• Redis - A Key/Value Store

    « Return to Databases redis is an in-memory, key/value store. Think of it as a dictionary with any number of keys, each of which has a value that can be set or retrieved. However, Redis goes beyond a simple key/value store as it is actually a data structures server, supporting different kinds of values. Some fundamental concepts: Can be used as a databse, cache, or message broker Supports multiple data types and structures Built-in replication Keys can be up to 512MB in size /userinfo/howtos/general/databases/ Getting Started Rivanna nodes can connect to external Redis databases hosted in Kubernetes or a public cloud (AWS, Azure, GCP, etc.
  • MySQL - A basic relational database

    « Return to Databases window.onscroll = function() {scrollFunction()}; function scrollFunction() { if (document.body.scrollTop 100 || document.documentElement.scrollTop 100) { document.getElementById(“scrollBtn”).style.display = “block”; } else { document.getElementById(“scrollBtn”).style.display = “none”; } }; function topFunction() { document.body.scrollTop = 0; document.documentElement.scrollTop = 0; }; MySQL is an open-source relational database management system. It supports standard SQL syntax and models. Some important concepts are: Tables Rows Keys Schemas Data types Selects Joins Indexes Other CRUD operations Getting Started After submitting a request for a MySQL database, a username and password be created for you, this information along with your endpoint name will be sent to you via our ticketing system.
  • Introduction to Databases

    There are two main families of databases: Relational and NoSQL. Relational databases store information in an orderly, column, row, and table schema. They “relate” the tables together to present different views of the data. NoSQL databases are much less structured. This means they can store different data alongside each other – which makes things both easier to store but harder to query across. There are additional types of databases, such as ledger, time-series and others. Those are beyond the scope of this introduction. Relational Databases (RDBMS) Most users have at least heard of relational databases such as:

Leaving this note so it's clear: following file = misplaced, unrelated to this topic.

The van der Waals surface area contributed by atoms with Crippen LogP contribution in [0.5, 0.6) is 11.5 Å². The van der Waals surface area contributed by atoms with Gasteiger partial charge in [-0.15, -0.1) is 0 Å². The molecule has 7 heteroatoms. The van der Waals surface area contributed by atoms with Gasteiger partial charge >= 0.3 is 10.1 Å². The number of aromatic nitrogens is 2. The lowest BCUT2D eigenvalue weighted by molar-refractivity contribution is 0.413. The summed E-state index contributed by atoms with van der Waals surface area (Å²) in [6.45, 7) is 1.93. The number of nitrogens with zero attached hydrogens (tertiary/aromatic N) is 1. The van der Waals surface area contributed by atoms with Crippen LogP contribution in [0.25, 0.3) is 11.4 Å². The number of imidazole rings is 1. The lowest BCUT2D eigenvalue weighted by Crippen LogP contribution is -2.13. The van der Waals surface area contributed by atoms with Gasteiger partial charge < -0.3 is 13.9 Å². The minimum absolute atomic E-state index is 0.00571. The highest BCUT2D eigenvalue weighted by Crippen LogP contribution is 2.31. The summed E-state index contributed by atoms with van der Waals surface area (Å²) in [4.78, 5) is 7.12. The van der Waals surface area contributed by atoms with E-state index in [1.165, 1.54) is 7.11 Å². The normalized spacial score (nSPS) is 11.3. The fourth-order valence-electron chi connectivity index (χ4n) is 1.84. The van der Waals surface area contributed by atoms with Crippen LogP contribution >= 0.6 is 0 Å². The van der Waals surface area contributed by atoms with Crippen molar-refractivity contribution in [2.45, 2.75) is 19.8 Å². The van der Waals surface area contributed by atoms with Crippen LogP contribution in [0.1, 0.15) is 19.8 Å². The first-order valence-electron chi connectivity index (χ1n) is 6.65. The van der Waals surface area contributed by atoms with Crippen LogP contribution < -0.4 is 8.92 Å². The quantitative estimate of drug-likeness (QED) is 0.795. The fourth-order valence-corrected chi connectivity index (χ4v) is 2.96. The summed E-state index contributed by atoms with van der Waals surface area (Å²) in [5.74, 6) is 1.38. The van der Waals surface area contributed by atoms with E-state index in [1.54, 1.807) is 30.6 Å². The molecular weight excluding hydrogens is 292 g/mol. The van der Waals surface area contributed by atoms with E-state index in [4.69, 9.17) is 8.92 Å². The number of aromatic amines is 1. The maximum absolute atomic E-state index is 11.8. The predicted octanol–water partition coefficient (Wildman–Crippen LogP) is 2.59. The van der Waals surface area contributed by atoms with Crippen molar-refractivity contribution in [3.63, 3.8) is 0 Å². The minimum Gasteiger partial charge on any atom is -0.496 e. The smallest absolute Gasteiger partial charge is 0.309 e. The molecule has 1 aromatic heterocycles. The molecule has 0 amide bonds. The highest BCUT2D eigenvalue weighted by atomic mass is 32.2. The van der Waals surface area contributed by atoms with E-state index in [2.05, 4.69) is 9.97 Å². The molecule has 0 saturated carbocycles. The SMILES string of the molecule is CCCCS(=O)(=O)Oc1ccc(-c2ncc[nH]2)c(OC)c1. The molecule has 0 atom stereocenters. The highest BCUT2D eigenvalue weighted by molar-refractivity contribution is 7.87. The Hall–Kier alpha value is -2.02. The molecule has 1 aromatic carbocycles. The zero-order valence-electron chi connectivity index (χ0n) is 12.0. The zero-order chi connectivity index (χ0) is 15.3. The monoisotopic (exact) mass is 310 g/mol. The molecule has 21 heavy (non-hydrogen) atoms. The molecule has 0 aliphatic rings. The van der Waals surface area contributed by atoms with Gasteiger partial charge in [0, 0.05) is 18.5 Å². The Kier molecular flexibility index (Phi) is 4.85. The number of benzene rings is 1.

• Database Software on Ivy Linux VM

    The following database software are available on the Ivy Linux Virtual Machines MySQL Is the most popular open-source relational database, used in academia and industry worldwide. It has been in use for over 20 years and is backed by a large developer community. It is available in both free and proprietary versions. MariaDB MariaDB is a community developed version of MySQL, and is highly compatible with MySQL and other relational databases. Existing databases can be easily migrated between MySQL and MariaDB, and vice versa. PostgreSQL Unlike MariaDB and MySQL, PostgreSQL is an object relational database, and can be used in a manner similar to other relational databases.